The game ended with an historic 71-70 win for MSUB, which stormed the court and hoisted the west region championship trophy for the second time in school history. Stavish had 17 points and 10 rebounds, completing her first-ever double-double in the most important performance of her career.
“Vanessa peaked down the stretch of her junior season,” said Woodin. “Her five threes against Anchorage in the regional final were a major reason why we won that game. She is not afraid to take the shot in pressure situations.”
“Right before that game, someone in the locker room said that this could be our seniors’ last game, and I remember thinking that it should have been me,” Stavish reflected on what stands out as the best moment of her athletic career. “I thought about how it could have been my last game, and for the seniors it really was that feeling. We had a core group that year who had the mindset that we weren’t going to lose.”
Stavish started all 37 games that season, and was third on the team with a scoring average of 9.5 points per game. She hit at a clip of 36.3 percent from beyond the arc, and also chipped in 5.0 rebounds per game. “Vanessa worked extremely hard on blocking out, and has become a better rebounder and defender,” Woodin said on Stavish’s improvement as a player. “Offensively she has developed a better back-to-the-basket game. She has a quick release and can score from mid-range as well as the 3-point line and beyond.”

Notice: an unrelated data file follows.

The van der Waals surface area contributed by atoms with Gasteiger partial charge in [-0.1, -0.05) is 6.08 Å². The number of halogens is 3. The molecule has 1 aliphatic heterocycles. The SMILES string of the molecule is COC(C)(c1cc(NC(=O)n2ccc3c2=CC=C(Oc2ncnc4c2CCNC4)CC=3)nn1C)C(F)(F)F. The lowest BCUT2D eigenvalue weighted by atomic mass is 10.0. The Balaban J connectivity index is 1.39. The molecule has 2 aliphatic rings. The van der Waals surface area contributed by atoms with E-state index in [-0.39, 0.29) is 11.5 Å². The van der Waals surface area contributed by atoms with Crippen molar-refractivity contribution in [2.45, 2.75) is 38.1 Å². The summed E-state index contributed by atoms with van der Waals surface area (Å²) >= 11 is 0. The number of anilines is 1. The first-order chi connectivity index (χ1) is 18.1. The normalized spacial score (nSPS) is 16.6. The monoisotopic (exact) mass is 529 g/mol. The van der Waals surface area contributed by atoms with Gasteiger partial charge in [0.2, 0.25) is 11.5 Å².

Now a senior captain, Stavish is completing her best season yet. She averages career highs of 12.0 points, 5.8 rebounds, and 2.1 assists, while playing 29.1 minutes and starting 23 of 24 games. She has logged two more double-doubles, including last Saturday at Concordia when she scored a career-high 23 points to go with 10 boards.
“It is crazy to think I am finishing my career and all of this is coming to an end,” Stavish said. “What I take away when I reflect back on it is all of the relationships I have made. When you come to college to play basketball you automatically have 12 friends. I have some great relationships, and have made some lifelong friends.”
Stavish earned academic all-GNAC for the third time in her career this season, as she works diligently towards finishing her degree while carrying a 3.4 grade point average. In her final semester, she has juggled a full-time student teaching position with the rigors of the daily practice schedule and traveling frequently to play.